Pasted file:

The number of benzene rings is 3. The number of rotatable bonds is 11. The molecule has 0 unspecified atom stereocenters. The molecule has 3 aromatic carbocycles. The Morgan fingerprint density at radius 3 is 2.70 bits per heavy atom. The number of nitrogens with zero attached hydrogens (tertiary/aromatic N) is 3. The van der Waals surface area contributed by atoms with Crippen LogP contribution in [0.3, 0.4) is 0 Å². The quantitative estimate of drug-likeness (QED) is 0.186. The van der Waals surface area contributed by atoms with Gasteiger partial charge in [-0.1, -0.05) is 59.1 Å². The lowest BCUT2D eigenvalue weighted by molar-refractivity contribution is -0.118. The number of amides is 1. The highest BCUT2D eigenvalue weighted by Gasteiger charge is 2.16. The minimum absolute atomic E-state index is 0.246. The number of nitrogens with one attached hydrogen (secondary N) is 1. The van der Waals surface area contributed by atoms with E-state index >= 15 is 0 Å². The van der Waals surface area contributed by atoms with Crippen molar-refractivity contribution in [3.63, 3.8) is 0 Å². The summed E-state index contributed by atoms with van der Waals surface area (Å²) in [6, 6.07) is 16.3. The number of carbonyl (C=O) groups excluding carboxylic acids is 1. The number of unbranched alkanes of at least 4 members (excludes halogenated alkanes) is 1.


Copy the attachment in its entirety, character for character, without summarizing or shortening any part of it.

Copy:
The number of benzene rings is 3. The number of rotatable bonds is 11. The molecule has 0 unspecified atom stereocenters. The molecule has 3 aromatic carbocycles. The Morgan fingerprint density at radius 3 is 2.70 bits per heavy atom. The number of nitrogens with zero attached hydrogens (tertiary/aromatic N) is 3. The van der Waals surface area contributed by atoms with Crippen LogP contribution in [0.3, 0.4) is 0 Å². The quantitative estimate of drug-likeness (QED) is 0.186. The van der Waals surface area contributed by atoms with Gasteiger partial charge in [-0.1, -0.05) is 59.1 Å². The lowest BCUT2D eigenvalue weighted by molar-refractivity contribution is -0.118. The number of amides is 1. The highest BCUT2D eigenvalue weighted by Gasteiger charge is 2.16. The minimum absolute atomic E-state index is 0.246. The number of nitrogens with one attached hydrogen (secondary N) is 1. The van der Waals surface area contributed by atoms with E-state index >= 15 is 0 Å². The van der Waals surface area contributed by atoms with Crippen molar-refractivity contribution in [3.63, 3.8) is 0 Å². The summed E-state index contributed by atoms with van der Waals surface area (Å²) in [6, 6.07) is 16.3. The number of carbonyl (C=O) groups excluding carboxylic acids is 1. The number of unbranched alkanes of at least 4 members (excludes halogenated alkanes) is 1.